The Original Budgie

On my way to Wherever this weekend I grabbed a couple older tapes to listen to in the car, just to see what was going on at the time. No, I’m not kidding, my car is that old. And the tape player is on the fritz but every once in a while if I’m not going too fast I can listen to a tape if I crank the volume all the way up.

I had previously labeled the tapes notable for the vocalizations of the original male budgie Pete, a beautiful little green and yellow guy, the adopted bird who came with Blanche. When these recordings were made, I had only the two budgies, Pete and Blanche, maybe five or eight (by then) zebra finches, Fabrizio and Serafina being the originals, and the two original Spice Finches, Hidalgo and Sam, and Jules and Sophia, the two females I got when Sam turned out to be a male. I wasn’t sure of Jules so I gave her a name that could go either way. But that’s another story for a later post.

Hidalgo, the Caruso of Spice Finches, was on both tapes, and it’s probably his fault that I wasn’t listening to Pete the budgie when I played them in the car. I wonder if perhaps I have heard so many budgies since him I don’t have an ear for listening anymore. But when I listened back through headphones while trying to make clips from these tapes, I realized he sounds entirely different from the budgies that have all grown up in the house and are related to Zeke, the gray-blue budgie who still lives.

I play a little game with myself sometimes, when I’m in the kitchen and a budgie flies in, I don’t turn around to see who it is before I try to guess based on the sound of the patter. I’m right about 99% of the time, and I don’t know how I do it. If you asked me to tell you the difference between one budgie’s song and another’s, I couldn’t do it. But something in the pattern must be different enough that I recognize it, albeit unconsciously. Such is the thing with Pete’s song. The sounds are familiar, but the cadence is different. And I remember distinctly that after he died and Blanche was left alone, she sat around and sang his songs as if to recreate his presence, a fitting eulogy for her old friend. That was before she gave me the “If you think I’m going to sit here alone and be amused by these finches laying eggs and having babies, you’ve got another thing coming” ultimatum, which sent me to the pet store for Another Budgie.

So this clip has a couple of solos by Hidalgo and then Pete is singing with an almost passable version of the Adagio to Mozart’s C Major Sonata K 310, until I flub the very end of it. There are contributions from a zebra finch or two. I suspect the zebra finch songs have gained differentiation and complexity over the years. I’m sorry I did not keep a detailed family tree; I don’t think I was aware I was running an experiment until years after it started. I know I didn’t pay attention to the zebra finch songs until long after I noticed they were all different. I hope after I identify all the zebra finch songs I can make more sense out of their progression.

At any rate it seems I was still practicing the Goldberg, and it had to have been a once-a-week run-through at the time, so a haphazard rendition of the aria and the first few variations appears here until the phone rings. I did go back to playing but it was hard for us all to get back in the groove after the interruption; in particular we lost Pete. Here Pete adds constant comment and Hidalgo throws in his two cents among several zebra finch vocals. Note how Hidalgo always sings his long “mwah mwah” notes in key with the music.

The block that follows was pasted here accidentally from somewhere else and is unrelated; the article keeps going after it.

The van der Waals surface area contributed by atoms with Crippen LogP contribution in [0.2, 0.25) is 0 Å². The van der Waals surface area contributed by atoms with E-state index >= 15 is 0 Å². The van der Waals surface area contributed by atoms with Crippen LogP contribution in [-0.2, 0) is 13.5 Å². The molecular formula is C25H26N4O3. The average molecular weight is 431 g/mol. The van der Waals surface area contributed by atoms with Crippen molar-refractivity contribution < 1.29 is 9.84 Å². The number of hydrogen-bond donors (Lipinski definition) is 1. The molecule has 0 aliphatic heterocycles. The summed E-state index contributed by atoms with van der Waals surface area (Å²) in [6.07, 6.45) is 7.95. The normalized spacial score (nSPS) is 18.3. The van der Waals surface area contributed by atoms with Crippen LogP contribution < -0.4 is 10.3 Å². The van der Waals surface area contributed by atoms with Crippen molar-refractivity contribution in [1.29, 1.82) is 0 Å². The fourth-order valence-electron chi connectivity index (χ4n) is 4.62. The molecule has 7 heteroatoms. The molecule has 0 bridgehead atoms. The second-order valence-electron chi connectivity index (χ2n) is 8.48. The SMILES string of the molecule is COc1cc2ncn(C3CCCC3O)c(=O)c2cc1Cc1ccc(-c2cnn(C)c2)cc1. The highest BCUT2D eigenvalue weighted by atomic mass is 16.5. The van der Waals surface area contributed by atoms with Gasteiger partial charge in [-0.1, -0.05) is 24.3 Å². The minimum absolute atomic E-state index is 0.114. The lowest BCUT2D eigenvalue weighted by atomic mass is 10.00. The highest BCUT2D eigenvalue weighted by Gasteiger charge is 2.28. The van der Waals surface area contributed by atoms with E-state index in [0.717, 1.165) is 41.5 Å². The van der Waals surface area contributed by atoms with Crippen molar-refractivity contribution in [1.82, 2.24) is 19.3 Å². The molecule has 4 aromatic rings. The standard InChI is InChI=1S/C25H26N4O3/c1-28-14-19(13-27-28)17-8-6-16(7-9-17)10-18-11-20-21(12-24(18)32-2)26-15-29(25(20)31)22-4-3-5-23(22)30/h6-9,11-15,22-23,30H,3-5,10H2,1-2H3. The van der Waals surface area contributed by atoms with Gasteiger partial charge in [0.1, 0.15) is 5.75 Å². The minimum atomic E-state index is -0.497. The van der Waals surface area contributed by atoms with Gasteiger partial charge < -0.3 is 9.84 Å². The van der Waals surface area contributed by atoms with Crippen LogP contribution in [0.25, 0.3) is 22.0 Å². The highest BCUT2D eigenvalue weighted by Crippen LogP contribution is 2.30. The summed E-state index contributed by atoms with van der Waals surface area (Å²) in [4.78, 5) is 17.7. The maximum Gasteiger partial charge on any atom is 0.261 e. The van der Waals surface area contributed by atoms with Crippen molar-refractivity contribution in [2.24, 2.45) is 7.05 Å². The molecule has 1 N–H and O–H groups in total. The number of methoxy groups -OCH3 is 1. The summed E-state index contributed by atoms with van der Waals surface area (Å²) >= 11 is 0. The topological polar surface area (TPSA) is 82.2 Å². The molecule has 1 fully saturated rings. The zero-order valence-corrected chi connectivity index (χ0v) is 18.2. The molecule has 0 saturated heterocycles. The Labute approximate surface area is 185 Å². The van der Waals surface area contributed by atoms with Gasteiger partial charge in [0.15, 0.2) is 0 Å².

Aria to the Goldberg

In a rare moment of organization, I labeled part of a tape on which I found this recording of the Aria of the Goldberg Variations and the first variation as made on May 9, 2001. There’s no significance to the date other than the fact that I wrote it down. I would have been able to tell from the quality of the recording and the background noise (a leaf blower was prominent on the first part of the tape) that it was recorded back at my old apartment. So the sound quality isn’t superb. But there’s a few nice singers.

There’s a House Finch singing right off the top, and then a White-Throated Sparrow seems to be trying out his song here and there throughout the rest of the aria and the first variation. At the end of the first variation, a chorus of House Sparrows cheers. At least they sound cheery.

I found this House Finch picture while I was waiting to make the MP3 file.

Male House Finch

And a picture of a White-Throated Sparrow taken in the spring, when he’s more likely to be singing.

White-Throated Sparrow

Listening back to the Goldberg I’m reminded of the first time I saw Vladimir Feltsman play it at Symphony Center. Not because I sound anything like him, but how much easier it was to play the first variation after observing his fingering.

Back to the “chorus” at the end. Here’s a picture of a House Sparrow. These birds are maligned and disrespected in this country for their uncanny ability to live better among us than the native species. But it was their welcoming attitude toward me that got me started observing birds, and I can’t totally write them off. You can learn a lot about bird behavior, and maybe even human behavior, if you hang out with these guys for a while. They are the ultimate opportunists.

Male House Sparrow